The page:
Palo Alto (pronounced by Americans doing European authenticity PAW-low AWL-tow) is an upscale town that a lot of older locals would probably say has been ruined by the Silicon Valley diaspora. Many of the houses are older palatial-latino in style and quite lovely. Prices start around 3.5 million and go straight north.
This little French-style bistro is in a storefront on a back main street and does a creditable job of francais smell and feel as we open the door, but the high first-window table full of glam Asian university girls spending daddy’s money lets you know you’re not in L’Isle sur la Sorgue.
We were guided to stools at the back by the bathroom to wait for our table but took advantage to look through the nice WhisperKool wine fridge window at some of what’s available here. The wine list is long and full of fun.
Our table was at the front and four of us were able to make enough noise to defend ourselves against the background bruit de guerre Californie. Our server was a cute callipygous girl who knew absolutely nothing about wine: “It’s crisp”. What? “It’s got a certain crispness to it”. We ordered (I think I remember) a Rully St-Jacques from “Domaine A&P” for $70 which was … wait for it … crisp.
We pulled together for the table beef tartare, roasted beets with goat cheese, leek and spring vegetable tart, short rib “Bourguignon”, and I think one other item. Overall the quality was disappointing, revealing that the not-bad superficial knockoff of a French village bistro hadn’t managed the flavour charm and finesse of just about every minor professional chef in every such eatery in France.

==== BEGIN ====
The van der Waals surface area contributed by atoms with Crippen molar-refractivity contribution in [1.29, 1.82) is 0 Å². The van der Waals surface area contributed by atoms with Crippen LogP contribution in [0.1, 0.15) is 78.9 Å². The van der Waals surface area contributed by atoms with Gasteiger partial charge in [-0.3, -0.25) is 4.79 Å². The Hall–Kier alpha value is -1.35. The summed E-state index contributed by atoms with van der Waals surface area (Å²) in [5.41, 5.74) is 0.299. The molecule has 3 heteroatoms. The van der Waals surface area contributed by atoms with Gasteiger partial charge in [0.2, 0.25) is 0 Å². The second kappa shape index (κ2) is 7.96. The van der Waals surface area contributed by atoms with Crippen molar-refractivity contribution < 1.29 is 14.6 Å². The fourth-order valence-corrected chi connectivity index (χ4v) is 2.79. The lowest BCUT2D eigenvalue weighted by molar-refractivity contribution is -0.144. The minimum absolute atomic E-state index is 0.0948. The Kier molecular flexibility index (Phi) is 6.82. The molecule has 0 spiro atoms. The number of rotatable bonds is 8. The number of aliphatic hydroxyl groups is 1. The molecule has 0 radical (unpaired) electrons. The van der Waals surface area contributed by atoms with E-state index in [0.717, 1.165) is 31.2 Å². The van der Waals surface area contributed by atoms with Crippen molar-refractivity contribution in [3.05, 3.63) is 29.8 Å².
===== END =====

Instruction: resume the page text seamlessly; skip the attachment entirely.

The beef tartare was tough. There was mustard, chopped pickle, and maybe capers but the meat was an inferior cut and so chewy. The roasted beets were underdone and the goat cheese was unconvincing, the tart had a tough dry flavourless pastry the product of somebody trained to avoid salt and butter, and the short rib was just a braised-to-stringiness meat in a dark brown over-reduced sauce.
Any kind of restaurant food is expensive for a Canadian in the States. I’ve lost the bill but we were careful about wine and I think we got out of there for about $100 US each.
I’m being a worse asshole than usual here, it was after all a nice enough evening, but come on. At a French bistro you want the food to raise in your imagination the village girlfriend you wish you had had: fragrant, inviting, tender, a little bit surprisingly sour, and finally incredibly satisfying. For that I think you need a bit more expensive plane ticket than YVR to SFO.
Food 6.8, service 7.3, ambience 8.8, value 7.8, peace and quiet 6.3.